Hi All You Awesome Writers!
I hope everyone is having a fantastic holiday season! Though not exactly a “festive” script, Queenpins is one that the Captain asked for us to review and, since it’s the season of giving, I thought I’d take a look!
A couple of things before we start:
“Inspired By” – The title page for this script reads:
INSPIRED BY TRUE DISCOUNTED EVENTS
“Inspired By” (at least from my understanding) is a fairly loose term. Essentially, you can say almost anything is “Inspired By” a true event which provides more leeway in regards to the accuracy of the narrative.
In addition, you have less to worry about in terms of having to obtain the rights and permissions to a true story.
To illustrate this, you can find a cool article on Screen Rant that leads with this quote:
It’s not just “Inspired By” stories that can be (and often are) exaggerated, though. We see many modern horror films liberally use the phrase “Based On A True Story” even though the “True Stories” in question are dubious at best.
An interesting discussion of “Based On” vs. “Inspired By” can be found on Screencraft.org HERE and is worth checking out if you have questions or have a “True Story” idea / script and want to be sure you are using the correct terminology.
Ultimately, I would suggest being very careful if you are writing a script involving parties that are still alive, as you may open yourself up to a variety of issues and may have to wade through a sea of rights and permissions paperwork.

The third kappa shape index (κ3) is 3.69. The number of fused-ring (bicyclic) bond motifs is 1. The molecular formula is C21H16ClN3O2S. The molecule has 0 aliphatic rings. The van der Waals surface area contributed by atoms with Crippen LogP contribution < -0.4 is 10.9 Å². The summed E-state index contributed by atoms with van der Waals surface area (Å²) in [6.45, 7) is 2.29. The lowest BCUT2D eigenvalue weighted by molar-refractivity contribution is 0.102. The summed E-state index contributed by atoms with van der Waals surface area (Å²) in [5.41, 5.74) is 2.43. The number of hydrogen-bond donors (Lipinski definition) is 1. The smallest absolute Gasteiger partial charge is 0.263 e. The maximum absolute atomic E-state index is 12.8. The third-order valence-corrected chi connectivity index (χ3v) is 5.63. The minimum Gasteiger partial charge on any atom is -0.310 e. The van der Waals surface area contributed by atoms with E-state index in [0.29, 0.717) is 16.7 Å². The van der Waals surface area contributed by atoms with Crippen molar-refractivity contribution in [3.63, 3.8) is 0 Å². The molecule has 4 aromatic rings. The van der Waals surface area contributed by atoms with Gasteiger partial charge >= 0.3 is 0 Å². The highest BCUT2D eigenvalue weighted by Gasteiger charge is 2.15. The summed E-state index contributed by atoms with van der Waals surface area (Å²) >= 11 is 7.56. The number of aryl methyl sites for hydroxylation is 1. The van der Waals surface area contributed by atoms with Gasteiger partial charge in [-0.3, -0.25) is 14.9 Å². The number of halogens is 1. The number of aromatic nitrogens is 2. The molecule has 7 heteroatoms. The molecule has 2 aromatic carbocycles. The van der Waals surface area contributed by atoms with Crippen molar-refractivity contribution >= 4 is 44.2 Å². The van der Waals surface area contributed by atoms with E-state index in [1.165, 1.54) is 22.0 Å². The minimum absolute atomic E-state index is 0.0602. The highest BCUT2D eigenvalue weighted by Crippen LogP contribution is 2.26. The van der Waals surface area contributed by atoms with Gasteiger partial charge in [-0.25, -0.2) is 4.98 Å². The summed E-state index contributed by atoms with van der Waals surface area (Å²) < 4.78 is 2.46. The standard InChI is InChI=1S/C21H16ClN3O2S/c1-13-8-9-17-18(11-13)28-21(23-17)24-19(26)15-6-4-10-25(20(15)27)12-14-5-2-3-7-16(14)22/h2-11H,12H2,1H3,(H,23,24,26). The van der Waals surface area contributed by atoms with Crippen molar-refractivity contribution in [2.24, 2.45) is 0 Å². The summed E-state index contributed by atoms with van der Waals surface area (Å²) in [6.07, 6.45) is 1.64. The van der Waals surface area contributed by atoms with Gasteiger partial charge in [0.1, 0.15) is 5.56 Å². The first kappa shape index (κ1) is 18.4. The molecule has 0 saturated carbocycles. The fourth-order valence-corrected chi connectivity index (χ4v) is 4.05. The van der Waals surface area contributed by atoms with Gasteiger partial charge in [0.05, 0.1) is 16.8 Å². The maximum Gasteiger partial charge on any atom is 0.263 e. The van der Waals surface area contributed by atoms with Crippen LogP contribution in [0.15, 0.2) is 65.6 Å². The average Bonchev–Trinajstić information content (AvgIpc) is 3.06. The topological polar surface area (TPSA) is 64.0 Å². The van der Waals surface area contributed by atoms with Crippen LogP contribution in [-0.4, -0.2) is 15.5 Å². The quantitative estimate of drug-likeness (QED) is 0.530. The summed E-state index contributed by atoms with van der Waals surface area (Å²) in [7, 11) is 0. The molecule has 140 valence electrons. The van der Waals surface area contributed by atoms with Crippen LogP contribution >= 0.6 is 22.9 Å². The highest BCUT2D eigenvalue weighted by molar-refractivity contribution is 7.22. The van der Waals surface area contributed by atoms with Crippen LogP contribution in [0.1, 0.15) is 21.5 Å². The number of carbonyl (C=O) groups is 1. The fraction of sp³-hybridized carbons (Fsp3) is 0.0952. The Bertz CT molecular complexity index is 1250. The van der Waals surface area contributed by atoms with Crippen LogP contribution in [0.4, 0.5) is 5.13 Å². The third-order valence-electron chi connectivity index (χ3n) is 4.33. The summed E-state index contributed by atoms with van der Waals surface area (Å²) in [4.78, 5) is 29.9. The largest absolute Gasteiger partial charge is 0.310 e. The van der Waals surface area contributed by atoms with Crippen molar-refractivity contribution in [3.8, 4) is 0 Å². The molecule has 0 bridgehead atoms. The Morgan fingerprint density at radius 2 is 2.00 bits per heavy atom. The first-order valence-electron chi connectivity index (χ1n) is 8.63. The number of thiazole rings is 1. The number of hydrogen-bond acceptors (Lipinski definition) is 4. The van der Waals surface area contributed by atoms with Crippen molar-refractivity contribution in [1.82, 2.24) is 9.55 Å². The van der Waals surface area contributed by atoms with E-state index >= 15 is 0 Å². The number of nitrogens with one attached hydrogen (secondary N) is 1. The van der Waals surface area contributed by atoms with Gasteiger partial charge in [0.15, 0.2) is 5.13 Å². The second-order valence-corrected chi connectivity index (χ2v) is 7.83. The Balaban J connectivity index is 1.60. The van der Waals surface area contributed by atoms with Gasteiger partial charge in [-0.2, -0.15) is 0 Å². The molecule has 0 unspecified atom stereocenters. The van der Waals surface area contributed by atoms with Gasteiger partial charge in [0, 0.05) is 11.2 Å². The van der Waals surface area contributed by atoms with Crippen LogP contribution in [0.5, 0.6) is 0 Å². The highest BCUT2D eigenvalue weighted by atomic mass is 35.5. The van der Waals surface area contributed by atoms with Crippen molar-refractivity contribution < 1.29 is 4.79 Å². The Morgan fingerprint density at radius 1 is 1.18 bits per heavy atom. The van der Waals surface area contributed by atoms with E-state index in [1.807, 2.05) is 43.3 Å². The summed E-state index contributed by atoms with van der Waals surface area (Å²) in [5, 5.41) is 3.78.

The reason I bring all of this up is because, to quote Screencraft.org:
And our very own Hank has said as much many times, like in his review of the script for Silk RoadHERE.
Essentially, if you can find a great “True” story and write a compelling screenplay which incorporates some of the more interesting real-life aspects, you have a leg up on many of the scripts that land on the desks of executives every single day.
Represented By – Again, on the first page you might notice that CAA, Anonymous Content, and Marquee Entertainment represent or are involved in this project in one way or another.
We, as fledgling screenwriters, might not have this advantage, but it’s always good to pay attention to who is representing what project. That way, if you have a similar script or concept, you can reach out to some of these individuals and see what they think.
In my experience, it’s always better to reach out and take your shot rather than to stay silent and wonder what might have been if you’d taken a chance.
Now that we’ve looked at two specific ways that this script likely got produced, let’s take a look at the actual script itself and talk about what worked and what needed work!
Want EARLY access to our videos, uploads, and movie/script reviews? Members get them FIRST! Follow this link to our Discussion Forum.